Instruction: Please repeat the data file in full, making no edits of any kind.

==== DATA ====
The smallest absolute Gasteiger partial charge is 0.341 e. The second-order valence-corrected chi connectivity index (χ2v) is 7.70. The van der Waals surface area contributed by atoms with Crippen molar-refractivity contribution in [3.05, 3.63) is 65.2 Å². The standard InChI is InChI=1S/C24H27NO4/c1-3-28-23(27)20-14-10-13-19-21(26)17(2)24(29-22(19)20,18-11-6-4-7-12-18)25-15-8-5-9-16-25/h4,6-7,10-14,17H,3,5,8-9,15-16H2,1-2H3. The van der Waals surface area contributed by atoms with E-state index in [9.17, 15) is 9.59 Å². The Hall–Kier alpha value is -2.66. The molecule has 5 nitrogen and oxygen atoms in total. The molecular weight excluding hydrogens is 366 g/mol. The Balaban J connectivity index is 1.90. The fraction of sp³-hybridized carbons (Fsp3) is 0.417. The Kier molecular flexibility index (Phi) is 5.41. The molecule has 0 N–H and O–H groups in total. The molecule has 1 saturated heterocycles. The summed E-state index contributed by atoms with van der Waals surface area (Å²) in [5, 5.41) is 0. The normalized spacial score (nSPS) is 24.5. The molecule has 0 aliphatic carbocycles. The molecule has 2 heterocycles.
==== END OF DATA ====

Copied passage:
The smallest absolute Gasteiger partial charge is 0.341 e. The second-order valence-corrected chi connectivity index (χ2v) is 7.70. The van der Waals surface area contributed by atoms with Crippen molar-refractivity contribution in [3.05, 3.63) is 65.2 Å². The standard InChI is InChI=1S/C24H27NO4/c1-3-28-23(27)20-14-10-13-19-21(26)17(2)24(29-22(19)20,18-11-6-4-7-12-18)25-15-8-5-9-16-25/h4,6-7,10-14,17H,3,5,8-9,15-16H2,1-2H3. The van der Waals surface area contributed by atoms with E-state index in [9.17, 15) is 9.59 Å². The Hall–Kier alpha value is -2.66. The molecule has 5 nitrogen and oxygen atoms in total. The molecular weight excluding hydrogens is 366 g/mol. The Balaban J connectivity index is 1.90. The fraction of sp³-hybridized carbons (Fsp3) is 0.417. The Kier molecular flexibility index (Phi) is 5.41. The molecule has 0 N–H and O–H groups in total. The molecule has 1 saturated heterocycles. The summed E-state index contributed by atoms with van der Waals surface area (Å²) in [5, 5.41) is 0. The normalized spacial score (nSPS) is 24.5. The molecule has 0 aliphatic carbocycles. The molecule has 2 heterocycles.